On the heels of Yahoo suing Facebook for patent infringement followed by Tim Armstrong at AOL saying “hey Wall Street – look at me – I’ve got great patents also“, Andrew Parker (Spark) wrote a post that brought me out of my “intellectual property depression” titled Open Source and For-Profit Companies.
I’ve been thinking about advancing innovation in the software industry since I was in a PhD program at MIT Sloan School in the 1980’s studying under Eric von Hippel. Eric is one of the best thinkers I’ve ever encountered around this topic and Andrew’s post – which articulates a trend of for-profit companies open sourcing core pieces of their products – is powerful support of many of Eric’s theories.
Andrew’s money quote is:
“But, the most important part of Dan’s observation is that open sourcing the product inside a business is now becoming normal, and that’s wonderful. Dan seems to be slightly pessimistic about this new world of corporate-controlled open source projects (I take that hint from his desire to rename this phenomenon), but it’s 10X better than having 5 companies all building the same product independently of each other in a closed manner, like what we saw in the column-store DBMS market over the past decade (Vertica, and companions).”
The construct of “intellectual property” – and the government’s right to grant an exclusive license to companies (e.g. a patent) as a way of “promoting innovation” has completely broken down in the software industry. Interestingly, this is happening at the same time that “being open with source code instead of protecting it through trade secret” is also occurring and both accelerating innovation as well as enhancing value in many new companies.
We are in a very complicated place in the evolution of the software and Internet industry. I hope we don’t fuck it all up. Thanks Andrew for weighing in with a clear example of something that is very positive for the ecosystem.
Oh – and if you want a dose of sarcasm beautifully written, check out Mark Cuban’s argument that he hopes Yahoo Crushes Facebook in its Patent Suit. His money quote:
“This is what patents are for, right ? To protect companies with original IP from smarter, faster, aggressive companies who catch the imagination of consumers and advertisers. What else could patents be for ?”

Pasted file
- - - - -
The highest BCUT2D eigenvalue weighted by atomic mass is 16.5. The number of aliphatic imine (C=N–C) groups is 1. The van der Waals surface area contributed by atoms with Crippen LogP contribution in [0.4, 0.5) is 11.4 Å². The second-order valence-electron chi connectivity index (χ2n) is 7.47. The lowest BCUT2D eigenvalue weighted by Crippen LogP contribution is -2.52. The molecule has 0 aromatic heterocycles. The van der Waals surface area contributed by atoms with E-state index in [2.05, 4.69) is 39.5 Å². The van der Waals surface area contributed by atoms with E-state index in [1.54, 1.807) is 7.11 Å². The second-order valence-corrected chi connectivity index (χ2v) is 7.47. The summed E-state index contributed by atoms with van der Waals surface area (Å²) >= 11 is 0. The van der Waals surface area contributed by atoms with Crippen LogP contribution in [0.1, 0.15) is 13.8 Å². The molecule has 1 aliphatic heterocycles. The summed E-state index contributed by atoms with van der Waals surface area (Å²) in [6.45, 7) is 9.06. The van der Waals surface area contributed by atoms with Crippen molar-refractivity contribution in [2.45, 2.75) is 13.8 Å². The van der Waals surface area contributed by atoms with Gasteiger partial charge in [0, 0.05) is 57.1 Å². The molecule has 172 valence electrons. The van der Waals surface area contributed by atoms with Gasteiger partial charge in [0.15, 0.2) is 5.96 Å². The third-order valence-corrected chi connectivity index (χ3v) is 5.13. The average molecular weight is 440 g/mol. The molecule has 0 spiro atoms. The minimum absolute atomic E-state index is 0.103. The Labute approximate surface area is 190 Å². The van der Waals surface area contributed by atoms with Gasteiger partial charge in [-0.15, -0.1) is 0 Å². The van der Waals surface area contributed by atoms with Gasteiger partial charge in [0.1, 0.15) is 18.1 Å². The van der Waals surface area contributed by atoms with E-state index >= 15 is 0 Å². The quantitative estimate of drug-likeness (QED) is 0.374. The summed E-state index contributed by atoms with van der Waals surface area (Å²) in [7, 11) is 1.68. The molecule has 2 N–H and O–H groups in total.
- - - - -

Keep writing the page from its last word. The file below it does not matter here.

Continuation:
Mark’s serious comments are worth reading carefully.
“Seriously, there are industries where patents are used fairly to protect intellectual property. The technology industry is not one of them.
Change is needed. However, its not going to come from our government. The lobbyists have taken over. One of the symptoms of the illness patents have caused the technology industry is the explosion of lobbyists pushing the agenda of big patent portfolio holders. They are not going to let our lawmakers give an inch.
Rather than originating in Congress, its going to take a consumer uprising to cause change. What better way to create a consumer uprising than to financially cripple and possibly put out of business the largest social network on the planet ?”
I loved Bijan Sabet’s (Spark) post today titled Patience & Persistence. In it, he talks about how OMGPOP’s new game Draw Something is blowing up after nearly four years of making some, but not a ton, of progress. He starts out strong:
“When you go to a tech meetup, tech party, or read tech headlines, it’s easy to get swept away into thinking things are soaring for a number of startups. Company xyz now has a zillion users, another company just went viral, overnight sensation, etc. It’s easy to fall in love with those headlines or worse, it’s easy to be distracted. The truth of the matter is that it hardly ever goes straight up and to the right.”
Go read the post to hear the story. This is very consistent with our view at Foundry Group that it often takes up to three years for a new company to figure out where the magic is going to be. As investors, we are very patient through those first three years, keeping the burn rate low but continuing to fund by ourselves if necessary as long as we believe in the entrepreneur. One of the reasons we love working with Bijan and his partners at Spark is because they share this point of view.
Remember – it can take a long time. Be patient. And persistent.